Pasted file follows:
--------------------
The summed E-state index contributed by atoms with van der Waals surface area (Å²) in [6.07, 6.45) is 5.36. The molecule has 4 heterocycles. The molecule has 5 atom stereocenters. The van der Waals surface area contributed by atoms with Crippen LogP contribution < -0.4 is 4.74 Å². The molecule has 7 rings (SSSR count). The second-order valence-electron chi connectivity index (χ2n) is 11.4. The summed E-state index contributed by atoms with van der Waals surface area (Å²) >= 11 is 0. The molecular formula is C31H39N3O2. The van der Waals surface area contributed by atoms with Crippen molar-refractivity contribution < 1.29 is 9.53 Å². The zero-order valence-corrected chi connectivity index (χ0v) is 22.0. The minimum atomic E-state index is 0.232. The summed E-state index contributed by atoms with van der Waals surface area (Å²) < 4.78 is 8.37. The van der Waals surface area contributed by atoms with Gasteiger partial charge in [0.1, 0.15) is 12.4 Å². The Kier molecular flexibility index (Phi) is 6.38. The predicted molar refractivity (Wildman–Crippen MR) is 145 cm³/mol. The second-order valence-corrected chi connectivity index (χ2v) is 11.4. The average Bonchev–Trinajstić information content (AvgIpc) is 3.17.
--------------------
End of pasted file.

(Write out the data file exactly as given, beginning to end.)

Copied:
The summed E-state index contributed by atoms with van der Waals surface area (Å²) in [6.07, 6.45) is 5.36. The molecule has 4 heterocycles. The molecule has 5 atom stereocenters. The van der Waals surface area contributed by atoms with Crippen LogP contribution < -0.4 is 4.74 Å². The molecule has 7 rings (SSSR count). The second-order valence-electron chi connectivity index (χ2n) is 11.4. The summed E-state index contributed by atoms with van der Waals surface area (Å²) >= 11 is 0. The molecular formula is C31H39N3O2. The van der Waals surface area contributed by atoms with Crippen molar-refractivity contribution < 1.29 is 9.53 Å². The zero-order valence-corrected chi connectivity index (χ0v) is 22.0. The minimum atomic E-state index is 0.232. The summed E-state index contributed by atoms with van der Waals surface area (Å²) < 4.78 is 8.37. The van der Waals surface area contributed by atoms with Gasteiger partial charge in [0.1, 0.15) is 12.4 Å². The Kier molecular flexibility index (Phi) is 6.38. The predicted molar refractivity (Wildman–Crippen MR) is 145 cm³/mol. The second-order valence-corrected chi connectivity index (χ2v) is 11.4. The average Bonchev–Trinajstić information content (AvgIpc) is 3.17.